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Wednesday, May 18, 2011

The Jane Austen Code

[In Janeites and Austen-L, Anielka Briggs wrote, inter alia, the following] " So here we have General Tilney and Henry VIII vying for Catherine Morland's affections and General Tilney having already "murdered" his wife through childbirth. We then have General Tilney somehow unable to look upon the portrait of his dead wife. Lashings of Shakespearean guilt fits rather nicely ."

I would like to briefly clarify who the originators are of _four_ points mentioned recently by Anielka:

DEATH IN CHILDBIRTH THEME IN NORTHANGER ABBEY:

First go to the following link:

http://www.jasna.org/agms/portland/breakout.html

If you scroll down to the blurb for Breakout Session C2, you will see that I am the sole originator of the interpretation of Northanger Abbey that she has mentioned above, i.e., Mrs. Tilney dying in childbirth. I first came up with this interpretation two years ago, and submitted it to Mary Margaret Benson of the Portland JASNA chapter about a year and half ago. From all the research I have done, I have never seen any sign in the critical literature of anyone else ever positing this interpretation prior to my doing so.

And of course I have been writing about this same theme for over a year now in these groups and in my blog. This is not some incidental detail, it goes to the heart of the novel.

At the JASNA AGM, I also spoke about JA intentionally depicting General Tilney as a "Bluebeard" character who "murders" his wife through childbirth, showing that JA saw Perrault's Bluebeard story as a fractured feminist fairy tale, depicting the true "horrors" of life in England. I still hold strongly to that strong interpretation, and consider it to be the central theme of the anti-parody that sits right beneath the Gothic parody that is the conventional reading of Northanger Abbey.



GENERAL TILNEY AS SUITOR FOR HIMSELF:

I also spoke at the AGM about General Tilney courting Catherine for himself, and not on behalf of his son Henry--but I also stated that idea was _not_ original to me, even though it did occur to me on my own in 2009--when I first researched that point after thinking of it, I saw that it was first argued in print, as best I can determine, in an excellent 1998 article by my friend John Dussinger:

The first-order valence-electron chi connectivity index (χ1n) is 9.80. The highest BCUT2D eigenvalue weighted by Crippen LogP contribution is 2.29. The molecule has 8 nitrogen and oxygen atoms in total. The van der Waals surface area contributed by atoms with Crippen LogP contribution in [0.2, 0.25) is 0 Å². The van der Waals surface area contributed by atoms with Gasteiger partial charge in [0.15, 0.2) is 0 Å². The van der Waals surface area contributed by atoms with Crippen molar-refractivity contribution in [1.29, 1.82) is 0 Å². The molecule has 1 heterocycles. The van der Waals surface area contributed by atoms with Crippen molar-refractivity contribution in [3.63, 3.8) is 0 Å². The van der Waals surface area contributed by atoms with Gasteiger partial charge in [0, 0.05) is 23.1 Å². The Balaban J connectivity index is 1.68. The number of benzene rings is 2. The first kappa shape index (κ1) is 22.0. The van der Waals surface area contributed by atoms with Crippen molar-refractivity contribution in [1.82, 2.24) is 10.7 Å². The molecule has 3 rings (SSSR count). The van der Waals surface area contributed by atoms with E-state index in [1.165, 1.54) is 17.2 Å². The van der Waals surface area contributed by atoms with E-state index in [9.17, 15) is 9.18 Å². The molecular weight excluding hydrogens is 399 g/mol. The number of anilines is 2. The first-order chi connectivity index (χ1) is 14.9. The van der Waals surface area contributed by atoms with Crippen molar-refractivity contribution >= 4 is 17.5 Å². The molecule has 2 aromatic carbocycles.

“Parents against Children: General Tilney as Gothic Monster”, Persuasions 1998, #20, 165-177

But even John, writing in 1998, did not realize that earlier credit is due to Maggie Wadey, the screenwriter of NA1, back in the late 80's. When I re-watched NA1 after getting this idea, I saw that there is one moment in that adaptation (when the house maid at the Abbey comes in to wake Catherine up) when the General's amorous interest in Catherine is implied by what the house maid says to Catherine, even though Catherine (and, I would guess, probably 99% of those who watched that adaptation) does not (consciously) register the implication.



HENRY TILNEY & CATHERINE MORLAND AS REPRESENTATIONS OF ELIZABETHAN ROYALS:

I also spoke (briefly) at the AGM about Henry and Catherine as representations of Henry VIII and Catherine,--again, giving credit to an earlier originator of that interpretation---and here are the exact words I spoke in Portland, which tie in directly with the Bluebeard theme I argued for, as mentioned above:


"From English history, Terry Robinson ["A mere skeleton of history’: Reading Relics in JA’s /Northanger Abbey./” /European Romantic Review/, 17:2 (Apr 2006) 215-227]draws an intriguing parallel between our Henry and Catherine and another even more famous Henry and Catherine—of course, Henry VIII and his Catherines!Henry Tudor dissolved monasteries like Northanger Abbey, and was the prototypical husband from hell. Austen's /The History of England/ shows she knew all about him. She doesn’t mention Henry’s sixth wife, Katherine Parr, who died after childbirth, but Austen was aware that Henry was unique--a literal andmetaphorical Bluebeard. As Austen’s nephew noted, she called Henry an “embodied Blue Beard”. “Embodied” as in /women’s /bodies?"


THE JANE AUSTEN CODE

And finally, this is to confirm _again_ that I was the first person to use the phrase "The Jane Austen Code" in connection with subtext in Jane Austen's novels. I first sent that name to a literary agent in 2005, and I specifically mentioned it to Anielka on several occasions in late 2007.


Cheers, ARNIE

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